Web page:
Alfa  were owned by themselves until the late 60's /early 70's when the Italian government became a major share holder. their shareholding was subsequently sold to Fiat  which is still the principal owner of Alfa .It was the Government / and early Fiat era that took Alfa towards mainstream cost based engineering. They seem to have moved on as one would expect in nearly 40 years?

16 hours ago, Herbmiester said:

Reviews so far say that it's a real driver's car, quick too. Motor trend took the Alfa and an M3 Competition pack round Chuckwalla Raceway 2.68 miles and the Alfa won by 0.4 second. Interestingly they said the Cadillac ATS-V is the best handling sports sedan full stop.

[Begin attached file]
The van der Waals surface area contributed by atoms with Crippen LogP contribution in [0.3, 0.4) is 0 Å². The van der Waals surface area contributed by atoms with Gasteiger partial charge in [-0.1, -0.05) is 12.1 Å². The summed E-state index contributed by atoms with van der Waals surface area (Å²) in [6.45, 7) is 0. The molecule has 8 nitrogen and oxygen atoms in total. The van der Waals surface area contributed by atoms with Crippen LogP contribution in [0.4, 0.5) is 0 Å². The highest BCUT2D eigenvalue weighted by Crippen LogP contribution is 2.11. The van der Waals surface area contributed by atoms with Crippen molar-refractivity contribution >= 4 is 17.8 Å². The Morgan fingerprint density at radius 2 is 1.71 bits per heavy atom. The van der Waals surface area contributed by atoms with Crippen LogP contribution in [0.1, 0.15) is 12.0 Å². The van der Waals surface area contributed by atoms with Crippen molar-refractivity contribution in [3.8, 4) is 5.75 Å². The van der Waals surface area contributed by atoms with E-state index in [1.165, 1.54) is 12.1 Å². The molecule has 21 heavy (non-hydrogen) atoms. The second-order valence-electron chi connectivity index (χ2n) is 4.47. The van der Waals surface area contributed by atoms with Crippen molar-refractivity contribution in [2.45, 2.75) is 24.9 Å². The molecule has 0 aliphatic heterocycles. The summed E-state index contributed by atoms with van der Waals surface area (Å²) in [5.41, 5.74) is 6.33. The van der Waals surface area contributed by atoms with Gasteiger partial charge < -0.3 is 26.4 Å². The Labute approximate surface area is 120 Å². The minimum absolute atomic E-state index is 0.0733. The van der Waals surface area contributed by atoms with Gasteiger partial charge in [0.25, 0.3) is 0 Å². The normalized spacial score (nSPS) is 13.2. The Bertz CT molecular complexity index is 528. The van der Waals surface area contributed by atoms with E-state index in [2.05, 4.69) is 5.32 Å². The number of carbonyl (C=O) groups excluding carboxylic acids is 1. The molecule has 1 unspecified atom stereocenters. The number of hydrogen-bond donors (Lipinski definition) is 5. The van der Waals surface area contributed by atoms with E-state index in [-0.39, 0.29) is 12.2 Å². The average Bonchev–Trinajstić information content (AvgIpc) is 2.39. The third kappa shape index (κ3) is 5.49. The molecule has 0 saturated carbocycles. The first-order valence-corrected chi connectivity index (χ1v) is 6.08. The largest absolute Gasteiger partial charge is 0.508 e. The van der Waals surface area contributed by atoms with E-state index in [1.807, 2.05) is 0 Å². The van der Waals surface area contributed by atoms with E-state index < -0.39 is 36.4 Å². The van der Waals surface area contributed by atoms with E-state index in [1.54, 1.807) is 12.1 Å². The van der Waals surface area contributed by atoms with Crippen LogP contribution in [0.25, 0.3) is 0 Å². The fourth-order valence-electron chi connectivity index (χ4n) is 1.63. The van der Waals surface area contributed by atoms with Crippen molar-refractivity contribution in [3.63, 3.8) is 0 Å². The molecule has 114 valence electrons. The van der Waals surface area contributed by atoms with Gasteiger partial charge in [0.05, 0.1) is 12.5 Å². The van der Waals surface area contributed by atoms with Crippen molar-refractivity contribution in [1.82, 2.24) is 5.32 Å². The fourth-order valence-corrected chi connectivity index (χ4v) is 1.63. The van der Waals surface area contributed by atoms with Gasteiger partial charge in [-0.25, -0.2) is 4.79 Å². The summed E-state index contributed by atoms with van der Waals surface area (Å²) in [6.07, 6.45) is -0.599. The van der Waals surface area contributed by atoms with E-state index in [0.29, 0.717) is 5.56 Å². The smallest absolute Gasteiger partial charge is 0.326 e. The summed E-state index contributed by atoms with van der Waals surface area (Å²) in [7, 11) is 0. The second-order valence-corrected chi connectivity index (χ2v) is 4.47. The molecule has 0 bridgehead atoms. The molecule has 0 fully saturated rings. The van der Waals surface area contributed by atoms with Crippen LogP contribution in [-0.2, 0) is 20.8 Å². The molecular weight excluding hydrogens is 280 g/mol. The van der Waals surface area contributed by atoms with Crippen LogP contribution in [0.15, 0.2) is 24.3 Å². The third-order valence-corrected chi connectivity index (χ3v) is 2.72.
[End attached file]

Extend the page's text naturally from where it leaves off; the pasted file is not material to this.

The short track suits the Caddy not the other two - which trash it on the ring for example.  Caddy is a co- developed platform

16 hours ago, Olaf said:

jean-luc-picard-walk-omg-drivers-car-claim-with-auto-transmission-bring-my-popcorn.jpg

love the visuals - it is a conventional auto ZF 8HP Is the DCT dead?  and a whopping 80kg for the box

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The 6 speed manual is dead

ZF-7.PNG

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4 hours ago, 3pedals said:

The 6 speed manual is dead

ZF-7.PNG

Crikey, there's more business for tattoo artists, updating people's 5-speed gate tattoos... 

One assumes it'll be a sequential shift rather than a conventional gate?

where does DCT fit into this?  I guess I should look for a diagram, I understand it's dual-clutch.